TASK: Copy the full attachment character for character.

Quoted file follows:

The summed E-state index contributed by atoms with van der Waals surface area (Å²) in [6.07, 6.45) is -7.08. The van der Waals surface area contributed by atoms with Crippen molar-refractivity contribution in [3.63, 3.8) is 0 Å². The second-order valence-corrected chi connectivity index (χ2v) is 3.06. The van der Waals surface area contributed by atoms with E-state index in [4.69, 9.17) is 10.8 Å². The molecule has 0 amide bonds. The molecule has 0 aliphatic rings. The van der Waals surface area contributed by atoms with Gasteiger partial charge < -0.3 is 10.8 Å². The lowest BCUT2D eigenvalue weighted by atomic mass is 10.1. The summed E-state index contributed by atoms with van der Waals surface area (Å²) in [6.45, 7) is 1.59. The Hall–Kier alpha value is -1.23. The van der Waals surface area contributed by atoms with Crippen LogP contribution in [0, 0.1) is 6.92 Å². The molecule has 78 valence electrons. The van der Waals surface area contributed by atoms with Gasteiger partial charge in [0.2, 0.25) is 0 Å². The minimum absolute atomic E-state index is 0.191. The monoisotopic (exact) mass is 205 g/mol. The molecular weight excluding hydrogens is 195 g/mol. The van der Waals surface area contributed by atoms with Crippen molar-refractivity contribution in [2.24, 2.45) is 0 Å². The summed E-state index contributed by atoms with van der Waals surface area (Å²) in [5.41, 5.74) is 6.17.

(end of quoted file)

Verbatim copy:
The summed E-state index contributed by atoms with van der Waals surface area (Å²) in [6.07, 6.45) is -7.08. The van der Waals surface area contributed by atoms with Crippen molar-refractivity contribution in [3.63, 3.8) is 0 Å². The second-order valence-corrected chi connectivity index (χ2v) is 3.06. The van der Waals surface area contributed by atoms with E-state index in [4.69, 9.17) is 10.8 Å². The molecule has 0 amide bonds. The molecule has 0 aliphatic rings. The van der Waals surface area contributed by atoms with Gasteiger partial charge < -0.3 is 10.8 Å². The lowest BCUT2D eigenvalue weighted by atomic mass is 10.1. The summed E-state index contributed by atoms with van der Waals surface area (Å²) in [6.45, 7) is 1.59. The Hall–Kier alpha value is -1.23. The van der Waals surface area contributed by atoms with Crippen LogP contribution in [0, 0.1) is 6.92 Å². The molecule has 78 valence electrons. The van der Waals surface area contributed by atoms with Gasteiger partial charge in [0.2, 0.25) is 0 Å². The minimum absolute atomic E-state index is 0.191. The monoisotopic (exact) mass is 205 g/mol. The molecular weight excluding hydrogens is 195 g/mol. The van der Waals surface area contributed by atoms with Crippen molar-refractivity contribution in [2.24, 2.45) is 0 Å². The summed E-state index contributed by atoms with van der Waals surface area (Å²) in [5.41, 5.74) is 6.17.